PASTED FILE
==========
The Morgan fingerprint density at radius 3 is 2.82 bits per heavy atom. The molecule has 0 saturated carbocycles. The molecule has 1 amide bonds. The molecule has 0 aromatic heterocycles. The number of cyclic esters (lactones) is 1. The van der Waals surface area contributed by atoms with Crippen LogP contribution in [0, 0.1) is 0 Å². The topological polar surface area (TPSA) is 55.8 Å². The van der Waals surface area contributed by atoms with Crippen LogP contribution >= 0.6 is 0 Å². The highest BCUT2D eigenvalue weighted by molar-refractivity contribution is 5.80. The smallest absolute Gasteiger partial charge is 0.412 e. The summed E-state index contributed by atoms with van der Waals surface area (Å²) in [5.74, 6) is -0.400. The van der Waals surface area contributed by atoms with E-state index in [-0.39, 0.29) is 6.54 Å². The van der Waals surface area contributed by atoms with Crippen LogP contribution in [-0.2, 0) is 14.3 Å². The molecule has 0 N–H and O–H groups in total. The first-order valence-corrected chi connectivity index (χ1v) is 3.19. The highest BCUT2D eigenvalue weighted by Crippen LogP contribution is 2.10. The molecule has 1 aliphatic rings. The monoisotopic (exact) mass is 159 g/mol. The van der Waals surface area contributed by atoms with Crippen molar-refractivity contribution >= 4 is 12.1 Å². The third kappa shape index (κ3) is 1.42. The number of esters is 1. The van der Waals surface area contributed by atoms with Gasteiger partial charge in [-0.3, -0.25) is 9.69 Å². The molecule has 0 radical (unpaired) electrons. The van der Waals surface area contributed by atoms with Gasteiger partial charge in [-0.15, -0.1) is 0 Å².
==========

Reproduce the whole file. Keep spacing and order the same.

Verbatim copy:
The Morgan fingerprint density at radius 3 is 2.82 bits per heavy atom. The molecule has 0 saturated carbocycles. The molecule has 1 amide bonds. The molecule has 0 aromatic heterocycles. The number of cyclic esters (lactones) is 1. The van der Waals surface area contributed by atoms with Crippen LogP contribution in [0, 0.1) is 0 Å². The topological polar surface area (TPSA) is 55.8 Å². The van der Waals surface area contributed by atoms with Crippen LogP contribution >= 0.6 is 0 Å². The highest BCUT2D eigenvalue weighted by molar-refractivity contribution is 5.80. The smallest absolute Gasteiger partial charge is 0.412 e. The summed E-state index contributed by atoms with van der Waals surface area (Å²) in [5.74, 6) is -0.400. The van der Waals surface area contributed by atoms with E-state index in [-0.39, 0.29) is 6.54 Å². The van der Waals surface area contributed by atoms with Crippen LogP contribution in [-0.2, 0) is 14.3 Å². The molecule has 0 N–H and O–H groups in total. The first-order valence-corrected chi connectivity index (χ1v) is 3.19. The highest BCUT2D eigenvalue weighted by Crippen LogP contribution is 2.10. The molecule has 1 aliphatic rings. The monoisotopic (exact) mass is 159 g/mol. The van der Waals surface area contributed by atoms with Crippen molar-refractivity contribution >= 4 is 12.1 Å². The third kappa shape index (κ3) is 1.42. The number of esters is 1. The van der Waals surface area contributed by atoms with Gasteiger partial charge in [-0.3, -0.25) is 9.69 Å². The molecule has 0 radical (unpaired) electrons. The van der Waals surface area contributed by atoms with Gasteiger partial charge in [-0.15, -0.1) is 0 Å².